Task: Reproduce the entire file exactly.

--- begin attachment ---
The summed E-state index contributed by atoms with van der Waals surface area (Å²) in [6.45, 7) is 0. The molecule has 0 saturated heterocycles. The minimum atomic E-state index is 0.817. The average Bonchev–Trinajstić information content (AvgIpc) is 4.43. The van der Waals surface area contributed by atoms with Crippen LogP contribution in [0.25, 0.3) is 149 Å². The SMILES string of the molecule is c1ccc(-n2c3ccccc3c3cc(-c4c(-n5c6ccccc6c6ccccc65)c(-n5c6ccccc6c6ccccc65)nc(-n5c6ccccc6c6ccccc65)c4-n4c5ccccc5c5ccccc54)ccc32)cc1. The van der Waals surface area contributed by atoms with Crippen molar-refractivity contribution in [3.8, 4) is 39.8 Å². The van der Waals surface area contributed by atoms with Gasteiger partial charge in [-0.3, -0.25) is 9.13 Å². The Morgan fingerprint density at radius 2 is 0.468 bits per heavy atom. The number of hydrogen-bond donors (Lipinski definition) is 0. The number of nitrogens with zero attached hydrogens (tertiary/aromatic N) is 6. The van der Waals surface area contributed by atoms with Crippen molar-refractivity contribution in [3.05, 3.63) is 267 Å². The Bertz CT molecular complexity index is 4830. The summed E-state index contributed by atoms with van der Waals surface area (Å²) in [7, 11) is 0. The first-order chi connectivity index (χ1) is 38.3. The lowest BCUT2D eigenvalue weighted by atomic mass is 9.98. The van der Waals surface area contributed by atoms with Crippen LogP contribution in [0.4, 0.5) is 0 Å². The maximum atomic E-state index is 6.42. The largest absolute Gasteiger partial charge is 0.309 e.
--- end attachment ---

The summed E-state index contributed by atoms with van der Waals surface area (Å²) in [6.45, 7) is 0. The molecule has 0 saturated heterocycles. The minimum atomic E-state index is 0.817. The average Bonchev–Trinajstić information content (AvgIpc) is 4.43. The van der Waals surface area contributed by atoms with Crippen LogP contribution in [0.25, 0.3) is 149 Å². The SMILES string of the molecule is c1ccc(-n2c3ccccc3c3cc(-c4c(-n5c6ccccc6c6ccccc65)c(-n5c6ccccc6c6ccccc65)nc(-n5c6ccccc6c6ccccc65)c4-n4c5ccccc5c5ccccc54)ccc32)cc1. The van der Waals surface area contributed by atoms with Crippen molar-refractivity contribution in [3.8, 4) is 39.8 Å². The van der Waals surface area contributed by atoms with Gasteiger partial charge in [-0.3, -0.25) is 9.13 Å². The Morgan fingerprint density at radius 2 is 0.468 bits per heavy atom. The number of hydrogen-bond donors (Lipinski definition) is 0. The number of nitrogens with zero attached hydrogens (tertiary/aromatic N) is 6. The van der Waals surface area contributed by atoms with Crippen molar-refractivity contribution in [3.05, 3.63) is 267 Å². The Bertz CT molecular complexity index is 4830. The summed E-state index contributed by atoms with van der Waals surface area (Å²) in [7, 11) is 0. The first-order chi connectivity index (χ1) is 38.3. The lowest BCUT2D eigenvalue weighted by atomic mass is 9.98. The van der Waals surface area contributed by atoms with Crippen LogP contribution in [0.4, 0.5) is 0 Å². The maximum atomic E-state index is 6.42. The largest absolute Gasteiger partial charge is 0.309 e.